Dionne continued, “Georgia’s impending Senate runoffs will provide the ultimate test of strength between the mobilizing power of the Democrats’ big tent and the solidarity of the Republicans’ closed circle. The politics of diversity and a whole lot of voter registration helped Democrats convert Georgia from a Republican bastion into a battleground. So did the Biden’s carefully calibrated appeal to all wings of the party’s coalition. Control of the Senate and Biden’s ability to enact his larger program depend on his party’s ability to hang together.”
The number of Republicans who will vote for Ossoff and Warnock, rather than the candidates of the G.O.P.’s “closed circle,” may make the difference.
Someone pointed out to me in an email that a number of Joe Biden’s cabinet level appointees were Jewish to some extent. I replied to the person who had forwarded the article with this information to me as follows: “This is good ... and not so good in that it gives fuel to the Anti-Semites in this country with which to quietly attack Biden. I note among their academic credentials a fair sprinkling of Catholic colleges (Georgetown, Loyola). Biden deserves credit for making these excellent appointments. They are far, far, above the Meadows, Mnuchins, Pompeos and Trump's other political loyalist appointees whom they will replace.”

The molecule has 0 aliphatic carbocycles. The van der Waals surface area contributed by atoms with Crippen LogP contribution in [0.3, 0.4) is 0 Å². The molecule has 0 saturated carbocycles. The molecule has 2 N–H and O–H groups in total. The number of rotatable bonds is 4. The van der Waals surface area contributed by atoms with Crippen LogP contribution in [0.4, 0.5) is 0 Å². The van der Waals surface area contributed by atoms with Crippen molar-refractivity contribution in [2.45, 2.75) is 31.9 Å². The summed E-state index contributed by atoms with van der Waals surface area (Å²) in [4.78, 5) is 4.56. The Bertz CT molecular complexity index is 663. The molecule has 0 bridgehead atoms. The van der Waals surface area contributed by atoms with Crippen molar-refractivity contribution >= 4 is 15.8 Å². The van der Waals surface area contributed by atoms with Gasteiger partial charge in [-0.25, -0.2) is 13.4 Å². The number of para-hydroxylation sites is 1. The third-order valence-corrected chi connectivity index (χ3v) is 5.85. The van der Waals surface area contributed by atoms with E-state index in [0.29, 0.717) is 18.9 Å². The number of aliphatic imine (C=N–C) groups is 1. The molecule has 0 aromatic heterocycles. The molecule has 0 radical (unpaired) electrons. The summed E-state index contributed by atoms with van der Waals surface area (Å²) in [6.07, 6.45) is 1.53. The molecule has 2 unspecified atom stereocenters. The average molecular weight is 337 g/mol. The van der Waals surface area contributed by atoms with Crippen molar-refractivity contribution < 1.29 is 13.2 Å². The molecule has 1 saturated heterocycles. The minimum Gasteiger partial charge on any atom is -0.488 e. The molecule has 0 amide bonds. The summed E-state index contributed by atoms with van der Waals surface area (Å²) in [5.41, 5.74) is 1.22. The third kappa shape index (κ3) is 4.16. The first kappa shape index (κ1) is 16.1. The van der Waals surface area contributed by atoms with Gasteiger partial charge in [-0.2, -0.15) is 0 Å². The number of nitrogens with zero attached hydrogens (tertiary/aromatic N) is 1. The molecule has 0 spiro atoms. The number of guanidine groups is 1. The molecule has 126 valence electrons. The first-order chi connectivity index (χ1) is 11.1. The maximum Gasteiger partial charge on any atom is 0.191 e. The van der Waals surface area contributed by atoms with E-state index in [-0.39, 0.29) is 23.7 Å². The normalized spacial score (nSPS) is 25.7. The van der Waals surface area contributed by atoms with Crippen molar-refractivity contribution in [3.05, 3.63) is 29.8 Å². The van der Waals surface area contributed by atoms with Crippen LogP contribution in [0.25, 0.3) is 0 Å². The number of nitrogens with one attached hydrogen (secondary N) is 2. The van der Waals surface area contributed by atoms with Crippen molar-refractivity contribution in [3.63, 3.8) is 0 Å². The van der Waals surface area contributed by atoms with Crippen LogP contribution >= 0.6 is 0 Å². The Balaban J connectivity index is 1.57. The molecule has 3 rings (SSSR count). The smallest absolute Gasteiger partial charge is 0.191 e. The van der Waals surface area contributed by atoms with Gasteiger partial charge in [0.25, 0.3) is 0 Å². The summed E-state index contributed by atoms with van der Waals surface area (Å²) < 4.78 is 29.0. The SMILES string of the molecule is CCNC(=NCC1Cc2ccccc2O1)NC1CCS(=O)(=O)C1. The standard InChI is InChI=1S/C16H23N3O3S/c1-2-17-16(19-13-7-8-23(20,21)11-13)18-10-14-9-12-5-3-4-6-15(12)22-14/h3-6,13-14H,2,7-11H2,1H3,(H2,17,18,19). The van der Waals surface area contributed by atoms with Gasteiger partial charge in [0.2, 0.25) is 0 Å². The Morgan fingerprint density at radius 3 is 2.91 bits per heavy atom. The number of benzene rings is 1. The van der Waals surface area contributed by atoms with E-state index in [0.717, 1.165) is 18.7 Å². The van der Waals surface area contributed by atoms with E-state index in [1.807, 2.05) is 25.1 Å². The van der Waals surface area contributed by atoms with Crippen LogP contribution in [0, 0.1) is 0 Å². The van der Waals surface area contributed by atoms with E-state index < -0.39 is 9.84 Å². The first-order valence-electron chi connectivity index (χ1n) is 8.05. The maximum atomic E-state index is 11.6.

And in another column last week, David Brooks of the New York Times wrote about “The rotting of the Republican mind.” It bothered me that it sent me to the dictionary to find out what “epistemology” and “precarity” meant, a necessity (at least for me) which might reduce the number of people who actually finish reading the column. Using words like that reduces the influence of what he writes. But the “elites” do not care about that and possibly, that is why we had to suffer through four years of Trump. Like they say, *KISS.